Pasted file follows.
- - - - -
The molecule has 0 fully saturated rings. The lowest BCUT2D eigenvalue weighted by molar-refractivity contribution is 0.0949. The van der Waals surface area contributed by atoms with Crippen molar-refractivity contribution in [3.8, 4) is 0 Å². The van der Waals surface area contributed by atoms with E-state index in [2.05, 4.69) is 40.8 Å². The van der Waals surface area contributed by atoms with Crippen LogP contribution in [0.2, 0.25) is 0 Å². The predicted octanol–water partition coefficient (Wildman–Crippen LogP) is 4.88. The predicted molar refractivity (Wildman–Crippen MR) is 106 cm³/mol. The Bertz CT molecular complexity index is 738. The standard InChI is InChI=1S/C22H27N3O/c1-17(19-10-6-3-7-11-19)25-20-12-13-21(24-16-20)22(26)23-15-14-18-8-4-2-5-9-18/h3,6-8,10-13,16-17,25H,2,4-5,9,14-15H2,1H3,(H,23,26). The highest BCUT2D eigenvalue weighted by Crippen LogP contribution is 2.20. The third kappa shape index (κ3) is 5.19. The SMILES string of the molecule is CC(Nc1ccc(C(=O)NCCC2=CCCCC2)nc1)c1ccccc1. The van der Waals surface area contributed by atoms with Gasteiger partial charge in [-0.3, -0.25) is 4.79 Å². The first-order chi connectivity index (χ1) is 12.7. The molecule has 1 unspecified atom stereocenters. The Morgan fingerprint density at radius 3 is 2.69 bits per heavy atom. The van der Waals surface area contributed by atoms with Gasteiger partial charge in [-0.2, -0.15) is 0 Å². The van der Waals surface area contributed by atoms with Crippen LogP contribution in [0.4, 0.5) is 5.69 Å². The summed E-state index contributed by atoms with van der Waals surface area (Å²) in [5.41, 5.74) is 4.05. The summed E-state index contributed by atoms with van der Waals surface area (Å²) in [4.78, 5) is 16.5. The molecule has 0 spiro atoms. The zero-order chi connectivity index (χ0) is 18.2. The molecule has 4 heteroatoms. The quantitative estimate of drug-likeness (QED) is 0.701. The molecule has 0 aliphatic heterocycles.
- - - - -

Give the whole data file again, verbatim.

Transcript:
The molecule has 0 fully saturated rings. The lowest BCUT2D eigenvalue weighted by molar-refractivity contribution is 0.0949. The van der Waals surface area contributed by atoms with Crippen molar-refractivity contribution in [3.8, 4) is 0 Å². The van der Waals surface area contributed by atoms with E-state index in [2.05, 4.69) is 40.8 Å². The van der Waals surface area contributed by atoms with Crippen LogP contribution in [0.2, 0.25) is 0 Å². The predicted octanol–water partition coefficient (Wildman–Crippen LogP) is 4.88. The predicted molar refractivity (Wildman–Crippen MR) is 106 cm³/mol. The Bertz CT molecular complexity index is 738. The standard InChI is InChI=1S/C22H27N3O/c1-17(19-10-6-3-7-11-19)25-20-12-13-21(24-16-20)22(26)23-15-14-18-8-4-2-5-9-18/h3,6-8,10-13,16-17,25H,2,4-5,9,14-15H2,1H3,(H,23,26). The highest BCUT2D eigenvalue weighted by Crippen LogP contribution is 2.20. The third kappa shape index (κ3) is 5.19. The SMILES string of the molecule is CC(Nc1ccc(C(=O)NCCC2=CCCCC2)nc1)c1ccccc1. The van der Waals surface area contributed by atoms with Gasteiger partial charge in [-0.3, -0.25) is 4.79 Å². The first-order chi connectivity index (χ1) is 12.7. The molecule has 1 unspecified atom stereocenters. The Morgan fingerprint density at radius 3 is 2.69 bits per heavy atom. The van der Waals surface area contributed by atoms with Gasteiger partial charge in [-0.2, -0.15) is 0 Å². The van der Waals surface area contributed by atoms with Crippen LogP contribution in [0.4, 0.5) is 5.69 Å². The summed E-state index contributed by atoms with van der Waals surface area (Å²) in [5.41, 5.74) is 4.05. The summed E-state index contributed by atoms with van der Waals surface area (Å²) in [4.78, 5) is 16.5. The molecule has 0 spiro atoms. The zero-order chi connectivity index (χ0) is 18.2. The molecule has 4 heteroatoms. The quantitative estimate of drug-likeness (QED) is 0.701. The molecule has 0 aliphatic heterocycles.